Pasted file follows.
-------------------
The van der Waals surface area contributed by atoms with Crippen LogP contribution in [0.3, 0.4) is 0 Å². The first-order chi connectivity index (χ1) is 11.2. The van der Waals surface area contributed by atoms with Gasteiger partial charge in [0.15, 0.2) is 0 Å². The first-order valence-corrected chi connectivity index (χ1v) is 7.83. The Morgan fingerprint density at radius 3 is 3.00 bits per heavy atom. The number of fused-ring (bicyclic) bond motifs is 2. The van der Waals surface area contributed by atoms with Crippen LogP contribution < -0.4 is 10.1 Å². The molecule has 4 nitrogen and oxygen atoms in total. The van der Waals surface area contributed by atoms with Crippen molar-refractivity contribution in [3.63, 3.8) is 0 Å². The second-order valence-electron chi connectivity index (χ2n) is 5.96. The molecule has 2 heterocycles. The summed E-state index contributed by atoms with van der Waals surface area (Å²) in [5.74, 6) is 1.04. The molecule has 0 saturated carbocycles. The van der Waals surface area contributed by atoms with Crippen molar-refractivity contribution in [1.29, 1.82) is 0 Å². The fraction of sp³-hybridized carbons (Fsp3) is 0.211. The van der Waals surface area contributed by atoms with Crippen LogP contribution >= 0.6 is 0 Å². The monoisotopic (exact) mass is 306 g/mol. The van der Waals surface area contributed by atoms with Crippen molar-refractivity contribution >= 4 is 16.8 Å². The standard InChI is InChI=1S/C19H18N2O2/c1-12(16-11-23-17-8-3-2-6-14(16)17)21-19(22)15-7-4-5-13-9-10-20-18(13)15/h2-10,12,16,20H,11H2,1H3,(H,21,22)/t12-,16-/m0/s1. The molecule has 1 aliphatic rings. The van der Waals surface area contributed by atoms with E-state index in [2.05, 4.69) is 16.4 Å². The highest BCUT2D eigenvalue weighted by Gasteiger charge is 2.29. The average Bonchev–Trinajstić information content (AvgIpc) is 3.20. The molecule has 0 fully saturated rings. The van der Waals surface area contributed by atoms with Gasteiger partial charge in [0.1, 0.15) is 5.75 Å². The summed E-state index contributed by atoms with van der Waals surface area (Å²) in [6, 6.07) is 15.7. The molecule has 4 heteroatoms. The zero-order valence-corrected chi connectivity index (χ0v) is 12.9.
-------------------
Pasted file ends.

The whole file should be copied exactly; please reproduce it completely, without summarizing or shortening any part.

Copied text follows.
The van der Waals surface area contributed by atoms with Crippen LogP contribution in [0.3, 0.4) is 0 Å². The first-order chi connectivity index (χ1) is 11.2. The van der Waals surface area contributed by atoms with Gasteiger partial charge in [0.15, 0.2) is 0 Å². The first-order valence-corrected chi connectivity index (χ1v) is 7.83. The Morgan fingerprint density at radius 3 is 3.00 bits per heavy atom. The number of fused-ring (bicyclic) bond motifs is 2. The van der Waals surface area contributed by atoms with Crippen LogP contribution < -0.4 is 10.1 Å². The molecule has 4 nitrogen and oxygen atoms in total. The van der Waals surface area contributed by atoms with Crippen molar-refractivity contribution in [3.63, 3.8) is 0 Å². The second-order valence-electron chi connectivity index (χ2n) is 5.96. The molecule has 2 heterocycles. The summed E-state index contributed by atoms with van der Waals surface area (Å²) in [5.74, 6) is 1.04. The molecule has 0 saturated carbocycles. The van der Waals surface area contributed by atoms with Crippen molar-refractivity contribution in [1.29, 1.82) is 0 Å². The fraction of sp³-hybridized carbons (Fsp3) is 0.211. The van der Waals surface area contributed by atoms with Crippen LogP contribution >= 0.6 is 0 Å². The monoisotopic (exact) mass is 306 g/mol. The van der Waals surface area contributed by atoms with Crippen molar-refractivity contribution >= 4 is 16.8 Å². The standard InChI is InChI=1S/C19H18N2O2/c1-12(16-11-23-17-8-3-2-6-14(16)17)21-19(22)15-7-4-5-13-9-10-20-18(13)15/h2-10,12,16,20H,11H2,1H3,(H,21,22)/t12-,16-/m0/s1. The molecule has 1 aliphatic rings. The van der Waals surface area contributed by atoms with E-state index in [2.05, 4.69) is 16.4 Å². The highest BCUT2D eigenvalue weighted by Gasteiger charge is 2.29. The average Bonchev–Trinajstić information content (AvgIpc) is 3.20. The molecule has 0 fully saturated rings. The van der Waals surface area contributed by atoms with Gasteiger partial charge in [0.1, 0.15) is 5.75 Å². The summed E-state index contributed by atoms with van der Waals surface area (Å²) in [6, 6.07) is 15.7. The molecule has 4 heteroatoms. The zero-order valence-corrected chi connectivity index (χ0v) is 12.9.